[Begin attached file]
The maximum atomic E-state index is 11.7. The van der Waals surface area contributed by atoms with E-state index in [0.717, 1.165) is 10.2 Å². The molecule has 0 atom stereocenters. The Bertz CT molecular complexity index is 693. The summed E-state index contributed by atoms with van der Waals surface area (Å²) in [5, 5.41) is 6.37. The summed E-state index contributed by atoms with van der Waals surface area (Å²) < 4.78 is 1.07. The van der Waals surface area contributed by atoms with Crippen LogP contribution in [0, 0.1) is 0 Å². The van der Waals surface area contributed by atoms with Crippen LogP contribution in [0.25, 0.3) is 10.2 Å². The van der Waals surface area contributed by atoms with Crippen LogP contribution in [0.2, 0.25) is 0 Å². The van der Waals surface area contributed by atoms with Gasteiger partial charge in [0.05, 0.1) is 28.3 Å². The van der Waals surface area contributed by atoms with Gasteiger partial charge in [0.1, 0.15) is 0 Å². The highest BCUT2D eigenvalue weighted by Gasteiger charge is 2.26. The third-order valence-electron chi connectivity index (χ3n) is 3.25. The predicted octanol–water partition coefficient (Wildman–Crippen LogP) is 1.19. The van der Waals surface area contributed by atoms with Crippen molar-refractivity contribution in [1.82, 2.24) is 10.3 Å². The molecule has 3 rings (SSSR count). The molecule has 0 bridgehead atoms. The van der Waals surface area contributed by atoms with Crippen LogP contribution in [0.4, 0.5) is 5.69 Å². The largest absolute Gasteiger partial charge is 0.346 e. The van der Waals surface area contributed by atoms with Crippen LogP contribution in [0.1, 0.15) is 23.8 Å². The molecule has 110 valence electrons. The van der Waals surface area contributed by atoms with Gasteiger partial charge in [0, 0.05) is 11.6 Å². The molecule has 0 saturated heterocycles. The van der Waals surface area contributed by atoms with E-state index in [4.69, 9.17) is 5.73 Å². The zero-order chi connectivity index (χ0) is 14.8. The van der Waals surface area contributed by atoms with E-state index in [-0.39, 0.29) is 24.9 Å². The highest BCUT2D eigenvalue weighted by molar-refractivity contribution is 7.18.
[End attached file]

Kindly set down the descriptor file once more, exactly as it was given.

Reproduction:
The maximum atomic E-state index is 11.7. The van der Waals surface area contributed by atoms with E-state index in [0.717, 1.165) is 10.2 Å². The molecule has 0 atom stereocenters. The Bertz CT molecular complexity index is 693. The summed E-state index contributed by atoms with van der Waals surface area (Å²) in [5, 5.41) is 6.37. The summed E-state index contributed by atoms with van der Waals surface area (Å²) < 4.78 is 1.07. The van der Waals surface area contributed by atoms with Crippen LogP contribution in [0, 0.1) is 0 Å². The van der Waals surface area contributed by atoms with Crippen LogP contribution in [0.25, 0.3) is 10.2 Å². The van der Waals surface area contributed by atoms with Crippen LogP contribution in [0.2, 0.25) is 0 Å². The van der Waals surface area contributed by atoms with Gasteiger partial charge in [0.05, 0.1) is 28.3 Å². The van der Waals surface area contributed by atoms with Gasteiger partial charge in [0.1, 0.15) is 0 Å². The highest BCUT2D eigenvalue weighted by Gasteiger charge is 2.26. The third-order valence-electron chi connectivity index (χ3n) is 3.25. The predicted octanol–water partition coefficient (Wildman–Crippen LogP) is 1.19. The van der Waals surface area contributed by atoms with Crippen molar-refractivity contribution in [1.82, 2.24) is 10.3 Å². The molecule has 3 rings (SSSR count). The molecule has 0 bridgehead atoms. The van der Waals surface area contributed by atoms with Crippen LogP contribution in [0.4, 0.5) is 5.69 Å². The largest absolute Gasteiger partial charge is 0.346 e. The van der Waals surface area contributed by atoms with Crippen LogP contribution in [0.1, 0.15) is 23.8 Å². The molecule has 110 valence electrons. The van der Waals surface area contributed by atoms with Gasteiger partial charge in [0, 0.05) is 11.6 Å². The molecule has 0 saturated heterocycles. The van der Waals surface area contributed by atoms with E-state index in [4.69, 9.17) is 5.73 Å². The zero-order chi connectivity index (χ0) is 14.8. The van der Waals surface area contributed by atoms with E-state index in [-0.39, 0.29) is 24.9 Å². The highest BCUT2D eigenvalue weighted by molar-refractivity contribution is 7.18.